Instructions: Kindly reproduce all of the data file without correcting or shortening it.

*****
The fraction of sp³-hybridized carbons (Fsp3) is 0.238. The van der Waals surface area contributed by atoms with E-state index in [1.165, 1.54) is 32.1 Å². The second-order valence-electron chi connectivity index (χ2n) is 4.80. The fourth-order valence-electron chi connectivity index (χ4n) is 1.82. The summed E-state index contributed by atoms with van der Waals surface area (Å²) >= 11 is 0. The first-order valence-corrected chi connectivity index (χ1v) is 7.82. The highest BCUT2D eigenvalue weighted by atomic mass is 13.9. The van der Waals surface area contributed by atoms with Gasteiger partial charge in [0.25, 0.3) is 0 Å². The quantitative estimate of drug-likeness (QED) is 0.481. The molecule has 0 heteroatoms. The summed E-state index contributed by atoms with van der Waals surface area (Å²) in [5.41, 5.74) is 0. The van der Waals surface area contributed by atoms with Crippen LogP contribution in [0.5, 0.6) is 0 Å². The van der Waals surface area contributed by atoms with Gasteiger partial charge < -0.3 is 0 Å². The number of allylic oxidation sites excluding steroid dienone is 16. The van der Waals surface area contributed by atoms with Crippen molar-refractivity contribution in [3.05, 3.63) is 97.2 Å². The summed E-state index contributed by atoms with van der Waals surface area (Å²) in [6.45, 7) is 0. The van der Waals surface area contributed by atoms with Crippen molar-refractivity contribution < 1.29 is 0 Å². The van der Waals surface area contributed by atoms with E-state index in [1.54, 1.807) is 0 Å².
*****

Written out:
The fraction of sp³-hybridized carbons (Fsp3) is 0.238. The van der Waals surface area contributed by atoms with E-state index in [1.165, 1.54) is 32.1 Å². The second-order valence-electron chi connectivity index (χ2n) is 4.80. The fourth-order valence-electron chi connectivity index (χ4n) is 1.82. The summed E-state index contributed by atoms with van der Waals surface area (Å²) >= 11 is 0. The first-order valence-corrected chi connectivity index (χ1v) is 7.82. The highest BCUT2D eigenvalue weighted by atomic mass is 13.9. The van der Waals surface area contributed by atoms with Gasteiger partial charge in [0.25, 0.3) is 0 Å². The quantitative estimate of drug-likeness (QED) is 0.481. The molecule has 0 heteroatoms. The summed E-state index contributed by atoms with van der Waals surface area (Å²) in [5.41, 5.74) is 0. The van der Waals surface area contributed by atoms with Crippen LogP contribution in [0.5, 0.6) is 0 Å². The van der Waals surface area contributed by atoms with Gasteiger partial charge < -0.3 is 0 Å². The number of allylic oxidation sites excluding steroid dienone is 16. The van der Waals surface area contributed by atoms with Crippen molar-refractivity contribution in [3.05, 3.63) is 97.2 Å². The summed E-state index contributed by atoms with van der Waals surface area (Å²) in [6.45, 7) is 0. The van der Waals surface area contributed by atoms with Crippen molar-refractivity contribution < 1.29 is 0 Å². The van der Waals surface area contributed by atoms with E-state index in [1.54, 1.807) is 0 Å².